“Never, never pay a fee under any circumstances,” warned Ramsdell, even if the site offers you a “guarantee.” Often, families pay these fees and when they try to get their money back under the guarantee because they don’t receive scholarship money, they’re denied. Why? Because they didn’t apply to every one of the hundreds of opportunities sent.
Now you know how to get money for college
All of these resources should help you find free money for college. The key is to start early and be thorough in your search efforts.
Ramsdell said most students who start in their junior year of high school should be able to get at least some free money — usually around $300 to $5,000 — if they exhaust their options for free funding. The key is to get going and keep trying to apply until you hit the jackpot.
“It’s like the lottery,” Ramsdell said. “If you don’t play, you’re not going to win.”
Need a student loan?Here are our top student loan lenders of 2019!
|2 Important Disclosures for College Ave.
College Ave Student Loans products are made available through either Firstrust Bank, member FDIC or M.Y. Safra Bank, FSB, member FDIC. All loans are subject to individual approval and adherence to underwriting guidelines. Program restrictions, other terms, and conditions apply.
(1)All rates shown include the auto-pay discount. The 0.25% auto-pay interest rate reduction applies as long as a valid bank account is designated for required monthly payments. Variable rates may increase after consummation.
(2)This informational repayment example uses typical loan terms for a freshman borrower who selects the Deferred Repayment Option with an 8-year repayment term, has a $10,000 loan that is disbursed in one disbursement and a 7% variable Annual Percentage Rate (“APR”): 96 monthly payments of $179.28 while in the repayment period, for a total amount of payments of $17,211.20. Loans will never have a full principal and interest monthly payment of less than $50. Your actual rates and repayment terms may vary.
(3)As certified by your school and less any other financial aid you might receive. Minimum $1,000.
Information advertised valid as of 5/22/2019. Variable interest rates may increase after consummation.
* The Sallie Mae partner referenced is not the creditor for these loans and is compensated by Sallie Mae for the referral of Smart Option Student Loan customers.
3 = Sallie Mae Disclaimer: Click here for important information. Terms, conditions and limitations apply.
4 Important Disclosures for Discover.
5 Important Disclosures for SunTrust.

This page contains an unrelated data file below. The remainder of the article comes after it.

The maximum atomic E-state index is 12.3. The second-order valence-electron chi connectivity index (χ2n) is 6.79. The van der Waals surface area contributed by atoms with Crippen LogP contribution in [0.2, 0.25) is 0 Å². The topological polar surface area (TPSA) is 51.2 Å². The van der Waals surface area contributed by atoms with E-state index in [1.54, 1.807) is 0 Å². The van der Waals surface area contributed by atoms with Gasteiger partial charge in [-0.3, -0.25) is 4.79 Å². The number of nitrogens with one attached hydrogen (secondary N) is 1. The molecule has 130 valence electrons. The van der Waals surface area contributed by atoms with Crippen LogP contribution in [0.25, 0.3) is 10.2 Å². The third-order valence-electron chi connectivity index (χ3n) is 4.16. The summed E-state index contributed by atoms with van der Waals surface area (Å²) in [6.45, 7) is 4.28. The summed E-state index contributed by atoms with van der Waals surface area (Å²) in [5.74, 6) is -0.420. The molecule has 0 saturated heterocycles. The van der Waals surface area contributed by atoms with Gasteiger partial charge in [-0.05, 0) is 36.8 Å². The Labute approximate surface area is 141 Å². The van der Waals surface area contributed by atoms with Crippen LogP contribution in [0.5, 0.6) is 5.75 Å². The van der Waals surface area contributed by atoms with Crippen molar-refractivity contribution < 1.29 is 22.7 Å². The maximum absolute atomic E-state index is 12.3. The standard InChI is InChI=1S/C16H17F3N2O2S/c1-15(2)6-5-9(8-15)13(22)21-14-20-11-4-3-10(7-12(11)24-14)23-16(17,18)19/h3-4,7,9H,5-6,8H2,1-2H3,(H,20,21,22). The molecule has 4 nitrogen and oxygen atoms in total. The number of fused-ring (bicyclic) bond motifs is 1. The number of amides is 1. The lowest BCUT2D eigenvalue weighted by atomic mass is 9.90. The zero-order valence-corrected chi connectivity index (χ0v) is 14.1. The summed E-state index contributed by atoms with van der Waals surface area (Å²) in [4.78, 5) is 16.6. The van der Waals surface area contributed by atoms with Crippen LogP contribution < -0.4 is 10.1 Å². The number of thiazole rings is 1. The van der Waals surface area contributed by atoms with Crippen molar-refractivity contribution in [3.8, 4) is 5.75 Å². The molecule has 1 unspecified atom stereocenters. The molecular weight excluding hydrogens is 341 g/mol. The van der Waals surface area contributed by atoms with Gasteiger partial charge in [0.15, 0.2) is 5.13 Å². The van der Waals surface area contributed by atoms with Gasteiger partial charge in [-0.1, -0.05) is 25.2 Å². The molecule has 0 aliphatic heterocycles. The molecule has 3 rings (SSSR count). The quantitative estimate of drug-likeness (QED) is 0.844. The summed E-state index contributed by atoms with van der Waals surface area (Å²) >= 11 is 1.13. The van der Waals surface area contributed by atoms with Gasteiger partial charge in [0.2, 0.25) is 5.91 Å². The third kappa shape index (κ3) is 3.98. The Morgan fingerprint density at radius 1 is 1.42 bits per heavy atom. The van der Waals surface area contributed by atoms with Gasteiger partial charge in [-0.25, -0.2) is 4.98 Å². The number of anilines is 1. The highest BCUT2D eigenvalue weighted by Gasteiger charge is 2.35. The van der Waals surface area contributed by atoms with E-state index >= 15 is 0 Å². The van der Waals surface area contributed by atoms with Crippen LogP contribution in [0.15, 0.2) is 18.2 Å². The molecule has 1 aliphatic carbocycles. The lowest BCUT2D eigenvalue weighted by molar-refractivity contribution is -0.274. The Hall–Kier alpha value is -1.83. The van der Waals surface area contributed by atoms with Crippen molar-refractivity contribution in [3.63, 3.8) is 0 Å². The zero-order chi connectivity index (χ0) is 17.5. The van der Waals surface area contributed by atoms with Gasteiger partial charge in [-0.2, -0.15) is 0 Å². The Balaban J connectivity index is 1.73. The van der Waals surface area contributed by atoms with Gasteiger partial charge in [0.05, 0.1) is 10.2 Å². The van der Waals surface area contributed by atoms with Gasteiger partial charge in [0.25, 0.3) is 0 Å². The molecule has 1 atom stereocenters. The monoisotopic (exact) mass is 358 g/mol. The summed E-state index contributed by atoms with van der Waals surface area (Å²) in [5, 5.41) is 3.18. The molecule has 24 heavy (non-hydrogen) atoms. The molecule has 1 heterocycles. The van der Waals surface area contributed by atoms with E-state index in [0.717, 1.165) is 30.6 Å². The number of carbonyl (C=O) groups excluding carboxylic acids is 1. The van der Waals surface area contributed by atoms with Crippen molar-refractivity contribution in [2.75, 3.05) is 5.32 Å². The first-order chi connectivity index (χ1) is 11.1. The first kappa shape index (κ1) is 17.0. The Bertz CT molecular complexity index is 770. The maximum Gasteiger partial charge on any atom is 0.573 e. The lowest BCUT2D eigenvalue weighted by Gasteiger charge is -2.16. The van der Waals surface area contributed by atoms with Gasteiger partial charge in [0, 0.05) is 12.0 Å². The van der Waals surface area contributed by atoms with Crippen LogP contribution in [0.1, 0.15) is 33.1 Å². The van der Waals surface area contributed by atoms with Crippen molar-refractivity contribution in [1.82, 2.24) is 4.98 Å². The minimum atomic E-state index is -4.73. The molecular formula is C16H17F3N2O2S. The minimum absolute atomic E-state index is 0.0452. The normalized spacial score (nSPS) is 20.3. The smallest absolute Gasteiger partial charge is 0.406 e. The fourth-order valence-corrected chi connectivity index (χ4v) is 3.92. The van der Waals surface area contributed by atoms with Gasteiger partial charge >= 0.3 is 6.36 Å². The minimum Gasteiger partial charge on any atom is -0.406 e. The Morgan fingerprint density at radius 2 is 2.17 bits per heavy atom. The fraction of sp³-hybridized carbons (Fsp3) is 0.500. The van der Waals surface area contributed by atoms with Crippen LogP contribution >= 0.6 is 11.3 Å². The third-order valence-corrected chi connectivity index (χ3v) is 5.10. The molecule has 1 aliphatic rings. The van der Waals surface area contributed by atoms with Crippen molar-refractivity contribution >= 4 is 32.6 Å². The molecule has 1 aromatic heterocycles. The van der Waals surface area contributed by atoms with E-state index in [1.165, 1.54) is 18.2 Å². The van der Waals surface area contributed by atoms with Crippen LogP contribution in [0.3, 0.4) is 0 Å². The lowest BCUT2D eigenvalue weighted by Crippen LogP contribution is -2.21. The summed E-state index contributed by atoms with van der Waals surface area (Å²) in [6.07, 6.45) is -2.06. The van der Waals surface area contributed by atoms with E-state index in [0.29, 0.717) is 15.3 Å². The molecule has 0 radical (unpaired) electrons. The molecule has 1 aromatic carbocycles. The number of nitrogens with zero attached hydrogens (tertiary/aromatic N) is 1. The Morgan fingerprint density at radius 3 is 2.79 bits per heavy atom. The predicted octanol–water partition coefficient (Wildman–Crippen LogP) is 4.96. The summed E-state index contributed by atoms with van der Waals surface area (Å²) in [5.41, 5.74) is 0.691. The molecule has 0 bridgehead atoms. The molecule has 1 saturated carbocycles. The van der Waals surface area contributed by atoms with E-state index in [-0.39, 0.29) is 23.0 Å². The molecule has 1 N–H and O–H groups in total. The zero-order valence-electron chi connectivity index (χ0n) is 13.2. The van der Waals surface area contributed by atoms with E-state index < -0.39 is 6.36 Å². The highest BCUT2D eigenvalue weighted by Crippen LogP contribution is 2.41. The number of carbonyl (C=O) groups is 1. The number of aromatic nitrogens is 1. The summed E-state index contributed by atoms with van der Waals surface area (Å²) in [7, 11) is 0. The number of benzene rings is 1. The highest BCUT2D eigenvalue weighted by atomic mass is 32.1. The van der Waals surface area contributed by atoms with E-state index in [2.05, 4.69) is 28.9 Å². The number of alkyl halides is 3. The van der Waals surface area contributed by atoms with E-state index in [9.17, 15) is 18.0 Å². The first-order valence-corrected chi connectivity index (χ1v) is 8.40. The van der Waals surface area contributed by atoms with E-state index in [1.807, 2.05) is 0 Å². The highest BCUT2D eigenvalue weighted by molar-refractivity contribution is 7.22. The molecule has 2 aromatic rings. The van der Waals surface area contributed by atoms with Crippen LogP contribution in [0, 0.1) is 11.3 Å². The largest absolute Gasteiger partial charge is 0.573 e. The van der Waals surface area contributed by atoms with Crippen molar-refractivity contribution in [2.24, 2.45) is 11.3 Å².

Before applying for a private student loan, SunTrust recommends comparing all financial aid alternatives including grants, scholarships, and both federal and private student loans. To view and compare the available features of SunTrust private student loans, visit https://www.suntrust.com/loans/student-loans/private.
Certain restrictions and limitations may apply. SunTrust Bank reserves the right to change or discontinue this loan program without notice. Availability of all loan programs is subject to approval under the SunTrust credit policy and other criteria and may not be available in certain jurisdictions.
©2019 SunTrust Banks, Inc. SUNTRUST, the SunTrust logo and Custom Choice Loan are trademarks of SunTrust Banks, Inc. All rights reserved.
6 Important Disclosures for LendKey.
7 Important Disclosures for CommonBond.
A government loan is made according to rules set by the U.S. Department of Education. Government loans have fixed interest rates, meaning that the interest rate on a government loan will never go up or down.
Government loans also permit borrowers in financial trouble to use certain options, such as income-based repayment, which may help some borrowers. Depending on the type of loan that you have, the government may discharge your loan if you die or become permanently disabled.
Depending on what type of government loan that you have, you may be eligible for loan forgiveness in exchange for performing certain types of public service. If you are an active-duty service member and you obtained your government loan before you were called to active duty, you are entitled to interest rate and repayment benefits for your loan.
A private student loan is not a government loan and is not regulated by the Department of Education. A private student loan is instead regulated like other consumer loans under both state and federal law and by the terms of the promissory note with your lender.
If your private student loan has a fixed interest rate, then that rate will never go up or down. If your private student loan has a variable interest rate, then that rate will vary depending on an index rate disclosed in your application. If the interest rate on the new private student loan is less than the interest rate on your government loans, your payments will be less if you refinance.
If you don’t pay a private student loan as agreed, the lender can refer your loan to a collection agency or sue you for the unpaid amount.
Remember also that like government loans, most private loans cannot be discharged if you file bankruptcy unless you can demonstrate that repayment of the loan would cause you an undue hardship. In most bankruptcy courts, proving undue hardship is very difficult for most borrowers.
8 Important Disclosures for Citizens Bank.
Citizens Bank Disclosures
|3.99% – 11.32%2||Undergraduate, Graduate, and Parents|
|4.50% – 11.35%*,3||Undergraduate and Graduate|
|4.84% – 13.49%4||Undergraduate and Graduate|
|4.25% – 11.30%5||Undergraduate and Graduate|
|4.50% – 9.47%6||Undergraduate and Graduate|
|3.74% – 9.72%7||Undergraduate, Graduate, and Parents|
|4.45% – 12.32%8||Undergraduate, Graduate, and Parents|